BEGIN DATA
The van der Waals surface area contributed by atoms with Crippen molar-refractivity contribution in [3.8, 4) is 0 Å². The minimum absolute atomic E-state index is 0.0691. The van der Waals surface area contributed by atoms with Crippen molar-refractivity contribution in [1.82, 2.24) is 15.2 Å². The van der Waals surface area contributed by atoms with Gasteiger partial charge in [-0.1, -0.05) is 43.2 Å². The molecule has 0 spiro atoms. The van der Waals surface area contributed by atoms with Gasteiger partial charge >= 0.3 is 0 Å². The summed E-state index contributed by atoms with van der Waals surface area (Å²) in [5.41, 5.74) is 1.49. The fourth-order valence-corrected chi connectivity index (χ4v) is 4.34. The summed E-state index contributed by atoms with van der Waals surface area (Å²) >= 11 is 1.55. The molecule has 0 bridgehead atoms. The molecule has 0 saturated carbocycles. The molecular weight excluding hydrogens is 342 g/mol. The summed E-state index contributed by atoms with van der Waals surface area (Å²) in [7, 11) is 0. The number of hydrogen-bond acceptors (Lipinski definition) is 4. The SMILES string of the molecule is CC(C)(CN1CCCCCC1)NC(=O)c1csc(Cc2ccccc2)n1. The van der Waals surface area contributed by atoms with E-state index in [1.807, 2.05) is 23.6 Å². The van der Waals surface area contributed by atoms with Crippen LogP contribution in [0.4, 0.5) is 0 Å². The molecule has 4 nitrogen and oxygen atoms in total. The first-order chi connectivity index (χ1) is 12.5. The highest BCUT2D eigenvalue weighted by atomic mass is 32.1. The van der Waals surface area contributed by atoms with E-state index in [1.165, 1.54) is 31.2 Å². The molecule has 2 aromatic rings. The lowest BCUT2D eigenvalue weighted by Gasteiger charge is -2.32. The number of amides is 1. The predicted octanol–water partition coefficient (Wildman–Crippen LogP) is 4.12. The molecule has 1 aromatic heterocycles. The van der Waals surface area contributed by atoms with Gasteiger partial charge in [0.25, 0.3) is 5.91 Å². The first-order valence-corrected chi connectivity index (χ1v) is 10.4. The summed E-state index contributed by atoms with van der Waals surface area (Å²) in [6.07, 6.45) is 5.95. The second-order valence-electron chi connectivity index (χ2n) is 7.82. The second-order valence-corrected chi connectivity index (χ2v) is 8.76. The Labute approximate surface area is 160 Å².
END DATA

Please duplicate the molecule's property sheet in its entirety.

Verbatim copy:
The van der Waals surface area contributed by atoms with Crippen molar-refractivity contribution in [3.8, 4) is 0 Å². The minimum absolute atomic E-state index is 0.0691. The van der Waals surface area contributed by atoms with Crippen molar-refractivity contribution in [1.82, 2.24) is 15.2 Å². The van der Waals surface area contributed by atoms with Gasteiger partial charge in [-0.1, -0.05) is 43.2 Å². The molecule has 0 spiro atoms. The van der Waals surface area contributed by atoms with Gasteiger partial charge >= 0.3 is 0 Å². The summed E-state index contributed by atoms with van der Waals surface area (Å²) in [5.41, 5.74) is 1.49. The fourth-order valence-corrected chi connectivity index (χ4v) is 4.34. The summed E-state index contributed by atoms with van der Waals surface area (Å²) >= 11 is 1.55. The molecule has 0 bridgehead atoms. The molecule has 0 saturated carbocycles. The molecular weight excluding hydrogens is 342 g/mol. The summed E-state index contributed by atoms with van der Waals surface area (Å²) in [7, 11) is 0. The number of hydrogen-bond acceptors (Lipinski definition) is 4. The SMILES string of the molecule is CC(C)(CN1CCCCCC1)NC(=O)c1csc(Cc2ccccc2)n1. The van der Waals surface area contributed by atoms with E-state index in [1.807, 2.05) is 23.6 Å². The van der Waals surface area contributed by atoms with Crippen LogP contribution in [0.4, 0.5) is 0 Å². The molecule has 4 nitrogen and oxygen atoms in total. The first-order chi connectivity index (χ1) is 12.5. The highest BCUT2D eigenvalue weighted by atomic mass is 32.1. The van der Waals surface area contributed by atoms with E-state index in [1.165, 1.54) is 31.2 Å². The molecule has 2 aromatic rings. The lowest BCUT2D eigenvalue weighted by Gasteiger charge is -2.32. The number of amides is 1. The predicted octanol–water partition coefficient (Wildman–Crippen LogP) is 4.12. The molecule has 1 aromatic heterocycles. The van der Waals surface area contributed by atoms with Gasteiger partial charge in [0.25, 0.3) is 5.91 Å². The first-order valence-corrected chi connectivity index (χ1v) is 10.4. The summed E-state index contributed by atoms with van der Waals surface area (Å²) in [6.07, 6.45) is 5.95. The second-order valence-electron chi connectivity index (χ2n) is 7.82. The second-order valence-corrected chi connectivity index (χ2v) is 8.76. The Labute approximate surface area is 160 Å².